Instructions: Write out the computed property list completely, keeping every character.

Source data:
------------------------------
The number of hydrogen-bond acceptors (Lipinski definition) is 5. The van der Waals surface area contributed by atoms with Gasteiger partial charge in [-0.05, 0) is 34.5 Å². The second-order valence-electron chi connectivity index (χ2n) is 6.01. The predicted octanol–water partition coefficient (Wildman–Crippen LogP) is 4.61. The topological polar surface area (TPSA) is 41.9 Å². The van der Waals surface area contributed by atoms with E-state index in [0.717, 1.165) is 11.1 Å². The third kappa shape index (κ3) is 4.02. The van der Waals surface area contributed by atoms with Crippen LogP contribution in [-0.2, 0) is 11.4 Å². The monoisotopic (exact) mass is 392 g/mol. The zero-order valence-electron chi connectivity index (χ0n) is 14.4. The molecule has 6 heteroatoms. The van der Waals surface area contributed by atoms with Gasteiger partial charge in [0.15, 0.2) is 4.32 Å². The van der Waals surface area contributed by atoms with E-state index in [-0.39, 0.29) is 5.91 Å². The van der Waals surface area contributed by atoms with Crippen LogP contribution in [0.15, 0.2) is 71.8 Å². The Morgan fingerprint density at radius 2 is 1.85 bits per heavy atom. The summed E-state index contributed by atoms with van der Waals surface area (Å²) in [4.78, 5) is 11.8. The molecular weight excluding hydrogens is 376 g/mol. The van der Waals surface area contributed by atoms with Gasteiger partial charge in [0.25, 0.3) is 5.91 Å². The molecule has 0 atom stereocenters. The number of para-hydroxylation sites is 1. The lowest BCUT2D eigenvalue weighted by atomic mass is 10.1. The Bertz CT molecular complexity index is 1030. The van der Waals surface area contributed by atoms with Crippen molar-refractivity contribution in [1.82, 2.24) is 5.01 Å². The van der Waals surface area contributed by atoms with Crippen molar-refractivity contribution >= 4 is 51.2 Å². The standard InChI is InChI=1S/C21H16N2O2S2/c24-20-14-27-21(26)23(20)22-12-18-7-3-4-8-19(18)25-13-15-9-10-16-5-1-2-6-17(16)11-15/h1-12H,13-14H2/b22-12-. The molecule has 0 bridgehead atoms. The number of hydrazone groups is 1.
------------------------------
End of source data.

The number of hydrogen-bond acceptors (Lipinski definition) is 5. The van der Waals surface area contributed by atoms with Gasteiger partial charge in [-0.05, 0) is 34.5 Å². The second-order valence-electron chi connectivity index (χ2n) is 6.01. The predicted octanol–water partition coefficient (Wildman–Crippen LogP) is 4.61. The topological polar surface area (TPSA) is 41.9 Å². The van der Waals surface area contributed by atoms with E-state index in [0.717, 1.165) is 11.1 Å². The third kappa shape index (κ3) is 4.02. The van der Waals surface area contributed by atoms with Crippen LogP contribution in [-0.2, 0) is 11.4 Å². The monoisotopic (exact) mass is 392 g/mol. The zero-order valence-electron chi connectivity index (χ0n) is 14.4. The molecule has 6 heteroatoms. The van der Waals surface area contributed by atoms with Gasteiger partial charge in [0.15, 0.2) is 4.32 Å². The van der Waals surface area contributed by atoms with E-state index in [-0.39, 0.29) is 5.91 Å². The van der Waals surface area contributed by atoms with Crippen LogP contribution in [0.15, 0.2) is 71.8 Å². The Morgan fingerprint density at radius 2 is 1.85 bits per heavy atom. The summed E-state index contributed by atoms with van der Waals surface area (Å²) in [4.78, 5) is 11.8. The molecular weight excluding hydrogens is 376 g/mol. The van der Waals surface area contributed by atoms with Gasteiger partial charge in [0.25, 0.3) is 5.91 Å². The molecule has 0 atom stereocenters. The number of para-hydroxylation sites is 1. The lowest BCUT2D eigenvalue weighted by atomic mass is 10.1. The Bertz CT molecular complexity index is 1030. The van der Waals surface area contributed by atoms with Crippen molar-refractivity contribution in [1.82, 2.24) is 5.01 Å². The van der Waals surface area contributed by atoms with Crippen molar-refractivity contribution >= 4 is 51.2 Å². The standard InChI is InChI=1S/C21H16N2O2S2/c24-20-14-27-21(26)23(20)22-12-18-7-3-4-8-19(18)25-13-15-9-10-16-5-1-2-6-17(16)11-15/h1-12H,13-14H2/b22-12-. The molecule has 0 bridgehead atoms. The number of hydrazone groups is 1.